Whether you’re nipping out for breakfast, or devouring a Big Mac after a heavy night out, everyone has a favorite Maccie’s go-to.
But have you ever wondered what it takes to run a McDonald’s?
Dave Shaw, 60, manages 16 McDonald’s restaurants across Greater Manchester and Cheshire – including Bolton’s Astley Bridge branch.
He started his career almost 40 years ago with an entry-level position at his local McDonald’s.
He worked his way up before finally opening his first franchise after 18 years.
Dave told the Manchester Evening News : “I was ready for something new and challenging and becoming a franchisee manager seemed like the best place to start.
“I was able to run my own business but still stay close to the brand I know and love, which is the best of both worlds for me.”
The majority of McDonald’s branches across the world are owned by franchisees a model which has been key to its growth since the 1950s.
These people, from all walks of life, make an upfront investment in a restaurant.
An existing branch may come with staff, equipment, and regular customers, but the franchisee is responsible for growing and maintaining the business, and reaps the returns, less fees. New branches are normally brought to the market by more experienced franchisees, who can handle the task of building a restaurant up from scratch.
Once Dave had the capital ready and experience necessary to manage a franchise, he underwent an extensive training programme.
He says he was supported with all the means to manage a successful team – including an ‘incredible supply chain’ and ‘all the marketing and branding needed’ to begin the journey.
“You are never alone as a franchisee manager, as you have access to a consultant with over 20 years’ experience within McDonald’s who is on hand to offer support and guidance,” he says.
Not two days are the same for Dave, who describes his job as ‘corporate but also very hands-on.’
His responsibilities include managing staff, operational excellence, financial growth, sales and marketing.
He adds: “We lead from the front and are trained in every aspect of the business.
“So, on a daily basis I’ll manage these functions, as well as visit my branches to provide support to staff.
“We see ourselves as a local business within a global brand, building a relationship with our community.”
Dave says the most rewarding part of running a Maccies is the opportunities he can create for his local community – as well as working with and mentoring ‘great people every day’.
But it isn’t all fun and games – running a 24/7 business comes with its challenges too.
It requires ‘quick decision-making’ but it’s something that also makes Dave excited to go to work.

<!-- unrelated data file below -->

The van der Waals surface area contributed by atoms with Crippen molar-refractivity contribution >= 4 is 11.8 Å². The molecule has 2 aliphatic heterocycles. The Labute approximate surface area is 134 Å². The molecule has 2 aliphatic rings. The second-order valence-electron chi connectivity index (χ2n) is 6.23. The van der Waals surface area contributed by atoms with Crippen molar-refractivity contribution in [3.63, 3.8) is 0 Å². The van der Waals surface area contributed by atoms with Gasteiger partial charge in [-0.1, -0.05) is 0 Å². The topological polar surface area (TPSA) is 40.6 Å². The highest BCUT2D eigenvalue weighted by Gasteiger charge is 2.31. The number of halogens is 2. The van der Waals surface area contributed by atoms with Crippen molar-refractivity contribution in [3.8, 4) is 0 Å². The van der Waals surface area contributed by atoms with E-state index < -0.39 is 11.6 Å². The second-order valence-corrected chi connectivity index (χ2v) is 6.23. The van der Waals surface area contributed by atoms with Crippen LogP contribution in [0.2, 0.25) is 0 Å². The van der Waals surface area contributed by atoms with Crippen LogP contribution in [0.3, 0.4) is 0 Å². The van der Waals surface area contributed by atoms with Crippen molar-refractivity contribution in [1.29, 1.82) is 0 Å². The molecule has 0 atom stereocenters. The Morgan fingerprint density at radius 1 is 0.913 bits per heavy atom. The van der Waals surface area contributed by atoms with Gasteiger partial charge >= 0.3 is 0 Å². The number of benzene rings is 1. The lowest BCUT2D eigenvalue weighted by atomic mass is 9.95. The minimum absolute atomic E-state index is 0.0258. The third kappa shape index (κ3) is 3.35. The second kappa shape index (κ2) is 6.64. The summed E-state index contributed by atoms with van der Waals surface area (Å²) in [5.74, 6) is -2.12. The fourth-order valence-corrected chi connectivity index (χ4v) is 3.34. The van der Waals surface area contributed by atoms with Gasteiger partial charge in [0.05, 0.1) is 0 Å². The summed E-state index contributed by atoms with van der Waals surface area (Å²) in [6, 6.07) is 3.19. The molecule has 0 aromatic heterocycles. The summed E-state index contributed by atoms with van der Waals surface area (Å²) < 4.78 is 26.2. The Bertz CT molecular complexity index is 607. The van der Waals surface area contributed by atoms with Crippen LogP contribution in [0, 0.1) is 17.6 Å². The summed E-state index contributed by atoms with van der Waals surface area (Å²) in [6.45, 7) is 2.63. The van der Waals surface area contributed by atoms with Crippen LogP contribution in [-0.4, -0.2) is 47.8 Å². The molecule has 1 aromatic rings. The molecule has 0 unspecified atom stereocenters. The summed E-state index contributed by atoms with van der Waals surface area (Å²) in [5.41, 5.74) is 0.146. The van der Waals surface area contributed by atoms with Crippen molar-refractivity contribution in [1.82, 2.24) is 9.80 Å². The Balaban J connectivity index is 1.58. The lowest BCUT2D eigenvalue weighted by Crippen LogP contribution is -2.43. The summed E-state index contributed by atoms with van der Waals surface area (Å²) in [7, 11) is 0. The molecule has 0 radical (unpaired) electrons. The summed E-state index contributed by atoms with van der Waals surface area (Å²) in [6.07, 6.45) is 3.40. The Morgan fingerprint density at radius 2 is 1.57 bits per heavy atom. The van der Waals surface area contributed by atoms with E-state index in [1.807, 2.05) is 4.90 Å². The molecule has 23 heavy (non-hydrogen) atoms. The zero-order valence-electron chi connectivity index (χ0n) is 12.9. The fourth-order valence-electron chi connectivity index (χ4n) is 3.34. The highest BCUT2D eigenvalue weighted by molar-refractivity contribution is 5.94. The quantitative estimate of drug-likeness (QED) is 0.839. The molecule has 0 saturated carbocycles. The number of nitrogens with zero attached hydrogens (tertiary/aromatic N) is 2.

“I get to work with a great team of people who are full of enthusiasm, which I love, and serve a community that loves the brand as much as I do.”
Dave’s Astley Bridge branch is one of a number taking part in the MyMcDonald’s Rewards scheme.
It allows McDonald’s fans in selected restaurants to collect points and redeem them against menu items or make a charity donation – simply by ordering their usual meals.
The new rewards scheme is available in 58 restaurants in the north west, with a national roll out in the works later this year.
Customers will earn 100 points for every £1 they spend, with every penny spent equaling 1 point.
For 1,500 points, customers can redeem a portion of small Fries or a regular McCafé coffee. With 2,500 points, you can bag yourself a double cheeseburger or vegetable deluxe.
And finally, with 4,000 points, choose between menu favorites like 6x Chicken McNuggets or a Big Mac.
See the full list of redeemable items here.
There is also an option to donate the cash equivalent of points to BBC Children in Need. Points are converted to a cash donation, with 1,500 points translating to £1.50, and so on.
Points can be redeemed while ordering online, or in store from the front counter, the kiosk or the drive through, all via the app.
Dave said of the Rewards roll-out: “It is a massive opportunity and people in our local area are very excited about it all.
“The fact that customers can collect points just by ordering their favorites has been a real driving factor and we’ve even seen some new faces come in just to test out the rewards scheme, which is great to see.
“I think the fact that customers can put their points towards a charity donation to BBC Children in Need is also an added incentive and a great touch.”
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George Holan is chief editor at Plainsmen Post and has articles published in many notable publications in the last decade.